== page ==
Alternative adaptations of the thoracosctomy window, such as the Clagett window, have also been described as an option for similar patients.
The greatest differences between the Eloesser flap and a Clagett window is that the Clagett window is considerably larger than an Eloesser flap and that the Clagett window was designed to be a temporary measure to allow decontamination of the pleural space with a subsequent closure. In contrast, the Eloesser flap is intended to create a permanent drainage window into the pleural space.
Although potentially lifesaving, the Eloesser flap window commits the patient to a prolonged period of dressing changes and frequent annoyances with soiling of clothes and bed linens. Thus, the Eloesser flap technique continues to evolve. In an effort to minimize the duration of dressing changes and to better contain drainage, several authors have augmented the thoracostomy window with a vacuum-assisted closure (VAC) device.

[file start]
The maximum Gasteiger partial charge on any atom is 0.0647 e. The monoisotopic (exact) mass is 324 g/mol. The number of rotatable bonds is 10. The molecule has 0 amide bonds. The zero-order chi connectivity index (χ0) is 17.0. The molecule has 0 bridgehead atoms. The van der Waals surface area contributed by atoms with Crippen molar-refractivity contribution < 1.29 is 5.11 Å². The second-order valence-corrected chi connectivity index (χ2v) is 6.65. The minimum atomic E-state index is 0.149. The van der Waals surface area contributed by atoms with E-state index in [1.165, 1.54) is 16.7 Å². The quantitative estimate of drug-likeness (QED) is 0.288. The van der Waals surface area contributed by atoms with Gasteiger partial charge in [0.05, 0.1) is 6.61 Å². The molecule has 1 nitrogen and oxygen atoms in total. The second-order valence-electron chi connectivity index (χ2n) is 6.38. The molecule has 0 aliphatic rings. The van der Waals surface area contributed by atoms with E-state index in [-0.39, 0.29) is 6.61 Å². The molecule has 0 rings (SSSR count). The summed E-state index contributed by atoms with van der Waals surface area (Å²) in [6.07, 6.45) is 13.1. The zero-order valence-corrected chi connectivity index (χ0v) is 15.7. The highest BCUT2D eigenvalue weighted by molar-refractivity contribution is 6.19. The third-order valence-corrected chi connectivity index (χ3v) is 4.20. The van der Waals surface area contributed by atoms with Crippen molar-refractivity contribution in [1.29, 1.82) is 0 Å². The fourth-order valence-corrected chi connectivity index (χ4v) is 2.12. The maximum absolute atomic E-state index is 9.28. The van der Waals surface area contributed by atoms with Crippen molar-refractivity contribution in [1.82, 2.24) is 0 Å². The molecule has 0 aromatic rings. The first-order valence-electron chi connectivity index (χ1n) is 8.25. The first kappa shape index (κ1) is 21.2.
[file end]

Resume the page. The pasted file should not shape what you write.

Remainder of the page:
This may be a viable treatment option for patients with an empyema and a moderate sized residual pleural space. In a retrospective review of their experience, the results of patients whose treatment included a wound VAC were substantially better than the historical controls in their own series and also better than the experiences of most surgeons describing the outcomes of patients previously treated with Eloesser flaps.
The operation described herein represents a modified Eloesser thoracostomy window with an inferiorly based soft tissue flap. Although this procedure commits the patient to a prolonged treatment course with serial dressing changes, it is also a potentially lifesaving procedure for patients with little physiologic reserve and a severely infected pleural space.